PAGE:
Here he ceased and stood up, and we also stood up and bent our heads. He lifted his hand simply, and said "God keep you."
Then he disappeared in the same way in which he had appeared, but much more quickly.
It was still quite dark in our quarters although the day may have been beginning to break, and after exchanging a few hopeful words we tried to sleep. Strange to say I slept soundly, and I did not awake until it was full daylight.
When the appointed hour came I wrung Jack's hand in silence, and went to meet Signor Davelli. I reached the place of meeting only a few minutes too soon, and presently I saw him coming.
I knew that this was the hour of destiny for me, and I remember thinking that a man does not always know the hour of destiny when it comes, and that it would be better for him if he did. Then, of a sudden, it struck me that such reflection indicated a coolness that was hardly native to me, and, was it a good sign or a bad? I thought it was good, and yet that it was overdone. And I remembered to have read, "Let him that thinketh he standeth take heed lest he fall."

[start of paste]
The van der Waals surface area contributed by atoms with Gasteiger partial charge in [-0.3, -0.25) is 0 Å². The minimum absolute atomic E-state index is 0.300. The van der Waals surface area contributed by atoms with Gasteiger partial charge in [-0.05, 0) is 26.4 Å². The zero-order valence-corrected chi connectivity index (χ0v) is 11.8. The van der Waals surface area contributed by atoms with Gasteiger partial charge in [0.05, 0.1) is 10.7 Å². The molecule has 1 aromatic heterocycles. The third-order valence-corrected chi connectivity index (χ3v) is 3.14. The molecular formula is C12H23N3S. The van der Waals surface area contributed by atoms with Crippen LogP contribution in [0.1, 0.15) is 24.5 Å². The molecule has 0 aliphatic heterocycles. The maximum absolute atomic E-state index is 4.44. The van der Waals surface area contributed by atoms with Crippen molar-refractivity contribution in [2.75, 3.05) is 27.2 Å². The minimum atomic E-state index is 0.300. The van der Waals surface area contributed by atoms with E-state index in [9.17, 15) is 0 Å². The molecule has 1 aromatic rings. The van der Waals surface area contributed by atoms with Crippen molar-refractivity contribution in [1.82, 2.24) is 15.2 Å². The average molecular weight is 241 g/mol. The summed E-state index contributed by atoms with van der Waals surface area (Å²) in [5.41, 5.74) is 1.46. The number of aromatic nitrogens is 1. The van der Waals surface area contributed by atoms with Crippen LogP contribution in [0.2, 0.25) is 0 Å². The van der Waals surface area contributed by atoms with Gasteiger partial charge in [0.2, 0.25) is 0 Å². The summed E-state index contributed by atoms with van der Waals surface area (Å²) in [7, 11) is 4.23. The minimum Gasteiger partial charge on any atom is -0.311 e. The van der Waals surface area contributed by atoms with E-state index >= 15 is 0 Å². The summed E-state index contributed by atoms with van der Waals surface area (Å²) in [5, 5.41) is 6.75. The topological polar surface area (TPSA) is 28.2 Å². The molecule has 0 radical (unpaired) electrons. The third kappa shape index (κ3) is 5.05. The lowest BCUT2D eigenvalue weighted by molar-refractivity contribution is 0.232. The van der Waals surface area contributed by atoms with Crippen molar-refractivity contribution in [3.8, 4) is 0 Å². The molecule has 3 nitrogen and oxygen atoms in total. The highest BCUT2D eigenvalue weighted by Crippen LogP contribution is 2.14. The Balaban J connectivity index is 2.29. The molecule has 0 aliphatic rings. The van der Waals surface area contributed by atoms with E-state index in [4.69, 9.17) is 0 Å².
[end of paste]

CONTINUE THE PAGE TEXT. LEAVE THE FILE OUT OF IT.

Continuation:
Just then Davelli came up, and I silently committed myself to God and awaited his onset. It came without